William Kim

Staff Writer

Hydraulic fracturing, more commonly known as fracking, is a booming industry. Natural gas from shale was 10 percent of production in 2007; by 2010 it was 30 percent. The Energy Information Administration predicts that production of shale gas will increase to 44 percent of the total by 2040. By 2035, the share of shale gas will be 60 percent of domestic energy production.

Fracking is the use of pressurized water mixed with sand and chemicals to break up shale and extract the gas inside.

Fracking has some major benefits. Natural gas is relatively abundant in the United States. An MIT report estimates that there is enough natural gas in the US to last 92 years at 2011 levels. Shale gas is a large part of this, increasing the size of reserves in the US by nearly 50 percent. Domestic natural gas prices are now lower than at any time in the recent past and the US will be a net natural gas exporter by 2020, largely due to fracking.

Being able to export natural gas would have significant economic benefits due to the fact that gas prices in Asia and Europe are five to seven times higher than those in the US. The Council on Foreign Relations estimates that the US would gain $4 billion annually from such trade. The exports would also have an added geopolitical benefit.

Currently, Ukraine and the European Union are heavily reliant on Russia for gas. Russia supplies about one third of the EU’s gas and more than two thirds of Ukraine’s. This has made it more difficult for them to respond to the Crimean crisis. Natural gas from the US could severely undercut Putin’s influence.

Additionally, the domestic economic benefits are substantial. IHS Global Insight asserts that 600,000 people are directly employed by the natural gas industry and another 2.2 million jobs are sustained indirectly by natural gas. Wood Mackenzie estimates that natural gas could create 1.5 million jobs and add $800 billion in tax revenue by 2030.

Natural gas also has many environmental benefits. It emits half as much CO2 as coal and uses 60 percent less water to produce. It also reduces other pollutants like sulfur dioxide and nitrogen oxides. The 12 percent reduction in CO2 emissions from 2005 to 2012 has been largely attributed to increased use of natural gas. Natural gas is the cleanest fossil fuel and is a key bridge towards a green energy economy.

Some of the environmental benefits are offset by methane leakage that takes place during extraction. However, an EPA study found that even if leakage rates increased by 50 percent, natural gas would still remain environmentally advantageous in relative terms.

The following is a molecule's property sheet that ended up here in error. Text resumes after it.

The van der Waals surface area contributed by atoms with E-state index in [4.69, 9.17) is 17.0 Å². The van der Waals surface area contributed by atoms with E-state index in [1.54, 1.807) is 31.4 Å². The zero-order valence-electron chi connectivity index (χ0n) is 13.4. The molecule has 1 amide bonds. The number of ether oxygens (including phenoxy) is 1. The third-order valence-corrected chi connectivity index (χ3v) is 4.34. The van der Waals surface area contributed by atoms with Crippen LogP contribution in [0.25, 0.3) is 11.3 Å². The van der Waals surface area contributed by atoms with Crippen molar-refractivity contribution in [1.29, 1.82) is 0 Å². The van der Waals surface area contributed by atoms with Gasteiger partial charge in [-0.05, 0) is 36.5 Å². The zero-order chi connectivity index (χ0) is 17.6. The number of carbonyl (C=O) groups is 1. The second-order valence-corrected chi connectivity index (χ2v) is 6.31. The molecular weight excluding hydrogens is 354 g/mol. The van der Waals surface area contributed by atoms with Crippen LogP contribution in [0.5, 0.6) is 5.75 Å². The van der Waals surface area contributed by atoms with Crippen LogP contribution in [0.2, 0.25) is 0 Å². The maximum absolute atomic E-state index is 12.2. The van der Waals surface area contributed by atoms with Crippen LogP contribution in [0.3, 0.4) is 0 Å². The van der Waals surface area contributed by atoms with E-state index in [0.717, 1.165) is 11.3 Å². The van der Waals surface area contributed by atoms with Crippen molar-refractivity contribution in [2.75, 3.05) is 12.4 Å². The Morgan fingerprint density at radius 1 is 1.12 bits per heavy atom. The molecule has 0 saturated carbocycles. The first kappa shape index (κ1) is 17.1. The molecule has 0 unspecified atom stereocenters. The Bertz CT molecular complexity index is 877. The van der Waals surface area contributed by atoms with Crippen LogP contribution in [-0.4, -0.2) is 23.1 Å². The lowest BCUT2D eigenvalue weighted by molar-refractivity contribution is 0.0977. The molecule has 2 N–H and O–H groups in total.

However, fracking does have many downsides. The process uses large amounts of water. On average, a single well requires 7.5 million gallons of water.The EPA estimates that fracking in the United States in 2010 used between 70 billion and 140 billion gallons of water. That number is likely to increase as fracking accounts for a greater share of natural gas productions.

Water is likely to become scarcer as time goes on due to climate change and population growth (some experts are already referring to it as “blue gold”). More importantly, many of the areas where fracking takes place are prone to drought, such as my home state of Texas.

The water used in fracking cannot be recycled due to contaminants. It cannot even be used for fracking new wells.

At least 20 percent of the fracking water returns to the surface, carrying ancient seabed salts, drilling chemicals, and even radioactive returns to the surface. This water, called flowback, damages the environment and can contaminate drinking water.

Waterless fracking could be a major-game changer for the environment. A new method uses a thick gel made from propane instead of water. This method is called Liquefied Propane Gel (LPG) fracking, or gas fracking.

Unlike water, LPG vaporizes underground due to heat and pressure and returns to the surface with the natural gas. The benefits are two fold. First, LPG can be reused or resold. Second, LPG does not carry contaminants back to the surface. LPG also helps reduce CO2 emissions because its transport is much less energy intensive than that of water.

Furthermore, there are economic benefits to using LPG. Although LPG is more expensive than water, the cost is more than made up for by the fact that companies don’t have to handle and dispose of contaminated water. Furthermore, a pilot test in Colorado found that LPG significantly increased natural gas production.

LPG has already been used 1,000 times since 2008. Thus, it can be adopted without developing new technology.

However, the drilling community has been hesitant to adopt LPG. This is due to the fact that the infrastructure for water is already in place and the drilling industry is very conservative.

One way to promote LPG would be to have environmental organizations list companies that use LPG instead of water. This would incentivize companies to adopt waterless fracking for PR purposes.

Furthermore, the government could offer subsidies and tax incentives to use LPG and reduce the up front cost of moving away from water.

This wouldn’t eliminate all harms associated with fracking. Increased seismic activity is also associated with fracking, and this concern proves more difficult to address. However, these earthquakes are 2.7-4.0 on the Richter scale, which is very small.

Fracking in its current form has many benefits and also many costs. Waterless fracking could provide all the benefits of fracking without the environmental damage.



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